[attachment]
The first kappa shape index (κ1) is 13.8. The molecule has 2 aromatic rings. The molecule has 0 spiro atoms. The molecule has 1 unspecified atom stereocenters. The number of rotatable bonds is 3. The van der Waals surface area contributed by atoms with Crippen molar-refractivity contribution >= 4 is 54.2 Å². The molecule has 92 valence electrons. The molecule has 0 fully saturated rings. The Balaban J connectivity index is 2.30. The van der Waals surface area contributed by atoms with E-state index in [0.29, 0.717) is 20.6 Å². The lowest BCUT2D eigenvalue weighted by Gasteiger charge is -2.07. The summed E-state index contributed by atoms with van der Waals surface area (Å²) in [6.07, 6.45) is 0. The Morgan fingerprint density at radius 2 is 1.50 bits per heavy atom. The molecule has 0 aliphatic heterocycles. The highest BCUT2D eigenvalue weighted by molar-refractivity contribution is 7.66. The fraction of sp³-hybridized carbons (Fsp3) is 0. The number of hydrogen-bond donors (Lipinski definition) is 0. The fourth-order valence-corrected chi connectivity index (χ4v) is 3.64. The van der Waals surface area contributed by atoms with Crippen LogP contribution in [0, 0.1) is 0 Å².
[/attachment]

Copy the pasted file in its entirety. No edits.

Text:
The first kappa shape index (κ1) is 13.8. The molecule has 2 aromatic rings. The molecule has 0 spiro atoms. The molecule has 1 unspecified atom stereocenters. The number of rotatable bonds is 3. The van der Waals surface area contributed by atoms with Crippen molar-refractivity contribution >= 4 is 54.2 Å². The molecule has 92 valence electrons. The molecule has 0 fully saturated rings. The Balaban J connectivity index is 2.30. The van der Waals surface area contributed by atoms with E-state index in [0.29, 0.717) is 20.6 Å². The lowest BCUT2D eigenvalue weighted by Gasteiger charge is -2.07. The summed E-state index contributed by atoms with van der Waals surface area (Å²) in [6.07, 6.45) is 0. The Morgan fingerprint density at radius 2 is 1.50 bits per heavy atom. The molecule has 0 aliphatic heterocycles. The highest BCUT2D eigenvalue weighted by molar-refractivity contribution is 7.66. The fraction of sp³-hybridized carbons (Fsp3) is 0. The number of hydrogen-bond donors (Lipinski definition) is 0. The fourth-order valence-corrected chi connectivity index (χ4v) is 3.64. The van der Waals surface area contributed by atoms with Crippen LogP contribution in [0, 0.1) is 0 Å².